Eight-year-old twins, Grace and Glory, are just two of the many children being cared for by the Meru Township Project. We first became aware of them in February 2017 when members of the Working Party visited their home. Their father had just died from TB (their mother separated from the family when the twins were just 8 months old) and they were living alone, looking after themselves, and just about to walk a long way back to school so they could wash their own school uniforms (no running water where they live).
A month later, during the Trustees annual visit to the project, we saw them again, this time at lunch, helping to feed another younger child at the project.
Luckily they are being supported by the project, under the umbrella of the social worker, Mercy, who is overseeing appropriate care arrangements for them. Initially their compassionate neighbour was looking after them and she was receiving assistance from the girls’ extended family, together with concerned well- wishers and the community who visited the family and gave food and financial support. Mercy liaised with the District Children’s Officer and the family about the girls’ future, with a view to them possibly being placed in a children’s home.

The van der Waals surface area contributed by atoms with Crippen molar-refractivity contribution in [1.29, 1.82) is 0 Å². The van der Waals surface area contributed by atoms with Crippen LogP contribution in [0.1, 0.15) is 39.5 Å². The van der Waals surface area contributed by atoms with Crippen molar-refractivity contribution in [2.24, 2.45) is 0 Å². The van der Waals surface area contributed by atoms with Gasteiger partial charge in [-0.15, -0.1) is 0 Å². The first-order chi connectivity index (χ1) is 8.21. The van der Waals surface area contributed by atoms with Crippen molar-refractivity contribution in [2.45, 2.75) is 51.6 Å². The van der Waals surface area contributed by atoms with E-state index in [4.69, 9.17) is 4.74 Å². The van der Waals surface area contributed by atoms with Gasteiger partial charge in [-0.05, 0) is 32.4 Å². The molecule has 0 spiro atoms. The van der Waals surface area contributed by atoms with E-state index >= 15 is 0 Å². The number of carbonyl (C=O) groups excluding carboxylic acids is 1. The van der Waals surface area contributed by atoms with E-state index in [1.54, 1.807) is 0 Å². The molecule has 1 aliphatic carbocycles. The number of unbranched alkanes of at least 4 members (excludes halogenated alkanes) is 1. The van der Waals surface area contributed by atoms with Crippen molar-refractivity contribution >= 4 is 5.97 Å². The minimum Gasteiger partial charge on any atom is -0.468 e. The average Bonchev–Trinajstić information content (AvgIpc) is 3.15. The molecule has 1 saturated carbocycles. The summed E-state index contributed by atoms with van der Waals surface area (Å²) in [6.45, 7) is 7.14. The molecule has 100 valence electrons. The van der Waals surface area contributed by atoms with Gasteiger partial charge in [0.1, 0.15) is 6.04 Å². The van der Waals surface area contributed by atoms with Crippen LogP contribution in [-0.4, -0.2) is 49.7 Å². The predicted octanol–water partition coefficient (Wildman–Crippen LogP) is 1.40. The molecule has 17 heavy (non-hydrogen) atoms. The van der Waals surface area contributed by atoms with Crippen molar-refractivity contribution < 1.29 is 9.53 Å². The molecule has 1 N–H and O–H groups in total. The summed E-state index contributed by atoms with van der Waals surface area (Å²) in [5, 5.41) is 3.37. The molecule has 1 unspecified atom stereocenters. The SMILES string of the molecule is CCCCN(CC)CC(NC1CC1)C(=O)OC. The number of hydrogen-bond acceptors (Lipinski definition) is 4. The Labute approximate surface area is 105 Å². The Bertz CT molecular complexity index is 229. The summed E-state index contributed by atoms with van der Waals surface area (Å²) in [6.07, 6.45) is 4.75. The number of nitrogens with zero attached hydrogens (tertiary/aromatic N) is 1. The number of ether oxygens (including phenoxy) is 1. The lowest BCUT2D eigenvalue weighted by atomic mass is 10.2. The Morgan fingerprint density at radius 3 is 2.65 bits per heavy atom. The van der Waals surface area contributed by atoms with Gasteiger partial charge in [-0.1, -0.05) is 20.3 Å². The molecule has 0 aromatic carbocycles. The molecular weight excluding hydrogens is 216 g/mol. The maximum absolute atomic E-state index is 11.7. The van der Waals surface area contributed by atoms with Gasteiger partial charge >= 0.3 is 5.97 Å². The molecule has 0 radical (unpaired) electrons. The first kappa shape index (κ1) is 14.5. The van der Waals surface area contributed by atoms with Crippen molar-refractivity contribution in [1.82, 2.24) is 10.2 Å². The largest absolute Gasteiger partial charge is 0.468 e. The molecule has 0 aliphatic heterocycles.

However, the latest news is that the girls are doing fine. With the combined help of Mercy, the Children’s Officer and relatives, they have been reunited with their estranged mother who has agreed to look after them provided she gets some support. Food and clothing have been donated to the family and, in addition, using contributions from relatives and well -wishers the girls’ mother has been able to start a small business in town.
Karibuni feel very lucky to have someone like Mercy working with us. Meeting their mother was yet another challenge for the girls as they did not know her at all on account of her leaving them at such a young age. But Mercy will continue to monitor and provide counselling to the girls and they will continue to be regarded as children of the project with support in their schooling from Karibuni.
When the Trustees visit Kenya they often find quite unexpected situations like this and have to take on the spot decisions on how to help in obviously deserving cases.